Highest Mountain in Japan

Mount Fuji - an active volcano with the almost perfectly symmetrical cone and with the elevation of 3776 metres (12389 feet) is the highest peak in Japan and certainly one of the most popular landmarks of this country.

The mountain is a favourite subject among artists but also for tourists because of the picturesque landscape, created by its size and shape. When the days are clear, it is possible to see the mountain from Tokyo.

For locals, Mount Fuji is also a sacred place. It is one of the Three Holy Mountains, beside Mount Tate and Mount Haku. It is recognised as the Special Place of Scenic Beauty and listed on the World Heritage List as a cultural site.

The climbing season is open from early June to early October. In other months and when snow falls, climbing the mountain is prohibited.

The peak season for climbing is from July 20 to the end of August, when the school vacation season begins. Also, the mountain is full of visitors during the Obon Week, the annual Buddhist event, which takes place during the mid-August. This is a very crowded period that climbers sometimes must queue at some passages.

There are four trails leading to Mount Fuji`s summit - Yoshida Trail, Subashiri Trail, Gotemba Trail and Fujinomiya Trail. Each of them is marked with a different colour. When choosing a path, consult the official site for Mt. Fuji Climbing. Taking these routes is convenient for most visitors with decent climbing skills.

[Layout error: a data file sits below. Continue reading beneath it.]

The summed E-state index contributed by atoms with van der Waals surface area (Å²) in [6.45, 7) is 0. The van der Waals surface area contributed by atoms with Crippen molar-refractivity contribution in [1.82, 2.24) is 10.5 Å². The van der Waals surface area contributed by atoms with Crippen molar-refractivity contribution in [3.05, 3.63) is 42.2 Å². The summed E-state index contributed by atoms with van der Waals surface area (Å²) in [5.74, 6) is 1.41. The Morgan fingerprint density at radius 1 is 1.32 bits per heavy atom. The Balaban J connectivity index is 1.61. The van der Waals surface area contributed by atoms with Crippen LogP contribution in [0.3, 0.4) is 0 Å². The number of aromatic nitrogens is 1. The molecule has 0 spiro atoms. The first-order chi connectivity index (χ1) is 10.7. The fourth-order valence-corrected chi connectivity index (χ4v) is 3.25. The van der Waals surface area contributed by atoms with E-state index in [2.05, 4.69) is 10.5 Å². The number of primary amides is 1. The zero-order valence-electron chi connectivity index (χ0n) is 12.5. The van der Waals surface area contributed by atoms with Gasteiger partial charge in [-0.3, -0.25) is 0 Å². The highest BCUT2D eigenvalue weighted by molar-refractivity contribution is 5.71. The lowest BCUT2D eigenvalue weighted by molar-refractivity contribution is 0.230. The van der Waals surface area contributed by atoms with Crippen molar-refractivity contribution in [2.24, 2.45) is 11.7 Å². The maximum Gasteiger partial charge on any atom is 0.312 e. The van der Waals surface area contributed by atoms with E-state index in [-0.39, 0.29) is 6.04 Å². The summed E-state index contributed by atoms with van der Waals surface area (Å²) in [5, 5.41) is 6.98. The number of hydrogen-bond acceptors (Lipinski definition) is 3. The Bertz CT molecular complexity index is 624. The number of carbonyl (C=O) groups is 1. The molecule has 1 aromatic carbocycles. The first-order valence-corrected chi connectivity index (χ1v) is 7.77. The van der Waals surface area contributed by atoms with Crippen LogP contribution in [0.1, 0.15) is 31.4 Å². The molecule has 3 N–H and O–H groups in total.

Walking around the crater takes about an hour. There is a weather station next to the highest point, just across the Yoshida Trail.

The Sun rises between 4:30 am and 5:00 am in the summer, and the view from the summit is a truly unique experience.


  • Mount Fuji - 3,776 metres (12,389 feet)
  • Mount Kita - 3,193 metres (10,475 feet)
  • Mount Hotakadake - 3,190 metres (10,465 feet)
  • Mount Yari - 3,180 metres (10,433 feet)
  • Mount Warusawa - 3,141 metres (10,305 feet)




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